Age is celebrated in Assam. People live their life fully through their ageism. Patriarchal ageism goes beyond gender. Any gender might practice ageism. People like to be ageing genders. Owning, patronising, controlling, oppressing and bullying are some of the consequences of ageism. If you are adulting, ageing and male you can earn maximum privilege as an ageist. Some of the classic ageist remarks,”Bura baapekor uporot kotha nokobi.” ‘Do not talk on top of an old father.’ “Ami bohut thair pani khaisu nohoi amatke besi jano niki?” ‘We have drunk water from many places, do you know more than us?’ “Ajikalir deka tezor bor dom ami nu kun kuta.” ‘Nowadays young blood has too much power we are hardly anything in front of them.’
These are some of the ways ageist remarks are part of a popular culture. Ageism is regressive and limits the understanding and innovation which can change many tough challenges and resolve the problems raised by situations and people. Intergenerational learning happens through institutions only from a hierarchical approach. One really wonders how many students have actually taught their teachers about life, livelihoods and worldview which defines their essence. The ageism within academia in Assam is rampant and such practices have not blossomed new ideas to emerge from within the classroom spaces and from the learning spaces of research, field practices and social actions which strengthen the interdisciplinary approaches in our life long learning practices.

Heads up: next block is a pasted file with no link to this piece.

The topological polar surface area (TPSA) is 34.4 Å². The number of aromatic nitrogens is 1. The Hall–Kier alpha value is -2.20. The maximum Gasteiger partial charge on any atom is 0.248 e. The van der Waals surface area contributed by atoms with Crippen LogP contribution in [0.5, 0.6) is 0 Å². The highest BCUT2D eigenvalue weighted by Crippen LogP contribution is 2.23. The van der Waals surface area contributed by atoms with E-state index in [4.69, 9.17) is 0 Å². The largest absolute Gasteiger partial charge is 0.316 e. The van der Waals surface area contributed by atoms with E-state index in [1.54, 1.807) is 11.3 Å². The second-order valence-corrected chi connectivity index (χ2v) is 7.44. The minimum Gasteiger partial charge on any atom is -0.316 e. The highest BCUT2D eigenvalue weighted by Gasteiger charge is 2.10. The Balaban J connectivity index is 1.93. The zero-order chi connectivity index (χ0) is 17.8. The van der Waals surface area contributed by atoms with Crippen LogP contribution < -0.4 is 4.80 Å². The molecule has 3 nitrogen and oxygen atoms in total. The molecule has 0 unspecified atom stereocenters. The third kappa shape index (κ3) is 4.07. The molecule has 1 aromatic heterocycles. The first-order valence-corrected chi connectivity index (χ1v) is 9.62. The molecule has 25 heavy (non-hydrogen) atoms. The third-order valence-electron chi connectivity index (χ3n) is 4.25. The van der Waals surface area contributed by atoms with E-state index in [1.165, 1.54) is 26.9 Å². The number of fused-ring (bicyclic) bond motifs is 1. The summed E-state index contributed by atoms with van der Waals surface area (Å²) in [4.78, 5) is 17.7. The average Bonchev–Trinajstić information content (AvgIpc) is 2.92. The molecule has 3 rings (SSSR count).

While fulfilling the social development goal for the ageing population and the youth, somewhere the intergenerational gaps are growing deeper with ageism and arrogant egoism.
We complain of arrogance and attitudinal assertions in young people much more than ageing population. Youth leaders failed us, young people have gone astray, youths have doomed the communities with drugs, arms and erosion of values. Young women with independent choices are further blamed for being blots in the cultural landscape of Assam. In most cases when an ageist person irrespective of their age reacts to a free thinking youth, such a person reflects their own unfulfilled desires and fascinations. Ageism is actually influenced by societal structures, personal comfort zones and regressive values which may not be universal and liberating. Thus widening the generation gap and criminalising the young and the old from their respective positions.
When ageism is wrapped up in one generation it is still manageable but when it spills over across generations then it becomes problematic. I have heard stories of children and grand children in some situations controlling their elders to perform age specific activities and they cannot tolerate if the elders deviate from that. Ageism affects the overall well being of anybody but most importantly the mental, psychosocial and at times even the physical well being of the people around the ageist person. All toxicity in words, deeds and thoughts get reflected in such ageist practices when the elders punish the youth and the youth lynches the elders when they deviate from the norms. Ageism fosters hierarchy which reinforces extreme angularity and suppression of ideas and practices. Ageism also suppresses the second or third generation leadership potentials in institutions, projects and different business enterprises too. Strictures of traditions and customary norms further reinforces the ageist approaches in people across diverse communities. Ageism in leadership also limits the multi-dimensional emergence of dynamic implementation strategies and evolving systemic processes. Thus creating clones in every aspect of mechanical existence of human beings. Can we unshackle such stifling ageism by engaging with transformational shifts in restrictive structures and reimagine a vibrant future?